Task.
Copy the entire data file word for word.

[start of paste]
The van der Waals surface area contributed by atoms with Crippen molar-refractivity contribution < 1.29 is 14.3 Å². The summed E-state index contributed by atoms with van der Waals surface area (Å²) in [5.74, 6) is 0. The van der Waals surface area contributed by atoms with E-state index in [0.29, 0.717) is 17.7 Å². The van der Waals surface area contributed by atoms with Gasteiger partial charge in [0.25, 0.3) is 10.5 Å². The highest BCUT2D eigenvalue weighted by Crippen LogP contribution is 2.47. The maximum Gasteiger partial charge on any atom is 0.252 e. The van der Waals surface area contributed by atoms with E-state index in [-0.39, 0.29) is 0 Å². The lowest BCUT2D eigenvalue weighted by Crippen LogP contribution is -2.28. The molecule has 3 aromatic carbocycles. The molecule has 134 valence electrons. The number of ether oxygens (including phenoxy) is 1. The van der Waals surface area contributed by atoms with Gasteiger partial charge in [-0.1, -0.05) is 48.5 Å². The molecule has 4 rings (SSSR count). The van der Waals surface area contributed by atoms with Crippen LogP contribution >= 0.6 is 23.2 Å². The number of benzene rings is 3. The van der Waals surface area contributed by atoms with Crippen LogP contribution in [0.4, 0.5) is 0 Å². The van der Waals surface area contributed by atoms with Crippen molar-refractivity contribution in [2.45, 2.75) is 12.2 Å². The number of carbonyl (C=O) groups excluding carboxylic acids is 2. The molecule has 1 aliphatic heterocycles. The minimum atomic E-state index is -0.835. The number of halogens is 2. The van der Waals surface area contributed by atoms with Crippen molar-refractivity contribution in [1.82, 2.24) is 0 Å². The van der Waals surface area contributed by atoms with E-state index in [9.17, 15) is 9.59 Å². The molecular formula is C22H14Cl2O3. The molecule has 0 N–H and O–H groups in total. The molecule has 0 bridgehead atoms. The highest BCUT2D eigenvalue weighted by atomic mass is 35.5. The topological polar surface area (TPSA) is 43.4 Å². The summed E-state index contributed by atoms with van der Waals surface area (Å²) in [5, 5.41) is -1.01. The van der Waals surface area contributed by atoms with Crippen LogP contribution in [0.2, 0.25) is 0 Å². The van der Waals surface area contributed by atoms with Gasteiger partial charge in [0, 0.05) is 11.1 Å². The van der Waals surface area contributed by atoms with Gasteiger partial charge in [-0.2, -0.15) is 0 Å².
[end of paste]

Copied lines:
The van der Waals surface area contributed by atoms with Crippen molar-refractivity contribution < 1.29 is 14.3 Å². The summed E-state index contributed by atoms with van der Waals surface area (Å²) in [5.74, 6) is 0. The van der Waals surface area contributed by atoms with E-state index in [0.29, 0.717) is 17.7 Å². The van der Waals surface area contributed by atoms with Gasteiger partial charge in [0.25, 0.3) is 10.5 Å². The highest BCUT2D eigenvalue weighted by Crippen LogP contribution is 2.47. The maximum Gasteiger partial charge on any atom is 0.252 e. The van der Waals surface area contributed by atoms with E-state index in [-0.39, 0.29) is 0 Å². The lowest BCUT2D eigenvalue weighted by Crippen LogP contribution is -2.28. The molecule has 3 aromatic carbocycles. The molecule has 134 valence electrons. The number of ether oxygens (including phenoxy) is 1. The van der Waals surface area contributed by atoms with Gasteiger partial charge in [-0.1, -0.05) is 48.5 Å². The molecule has 4 rings (SSSR count). The van der Waals surface area contributed by atoms with Crippen LogP contribution >= 0.6 is 23.2 Å². The number of benzene rings is 3. The van der Waals surface area contributed by atoms with Crippen LogP contribution in [0.4, 0.5) is 0 Å². The van der Waals surface area contributed by atoms with Crippen molar-refractivity contribution in [2.45, 2.75) is 12.2 Å². The number of carbonyl (C=O) groups excluding carboxylic acids is 2. The molecule has 1 aliphatic heterocycles. The minimum atomic E-state index is -0.835. The number of halogens is 2. The van der Waals surface area contributed by atoms with Crippen molar-refractivity contribution in [1.82, 2.24) is 0 Å². The van der Waals surface area contributed by atoms with E-state index in [9.17, 15) is 9.59 Å². The molecular formula is C22H14Cl2O3. The molecule has 0 N–H and O–H groups in total. The molecule has 0 bridgehead atoms. The highest BCUT2D eigenvalue weighted by atomic mass is 35.5. The topological polar surface area (TPSA) is 43.4 Å². The summed E-state index contributed by atoms with van der Waals surface area (Å²) in [5, 5.41) is -1.01. The van der Waals surface area contributed by atoms with Crippen LogP contribution in [0.2, 0.25) is 0 Å². The van der Waals surface area contributed by atoms with Gasteiger partial charge in [0, 0.05) is 11.1 Å². The van der Waals surface area contributed by atoms with Gasteiger partial charge in [-0.2, -0.15) is 0 Å².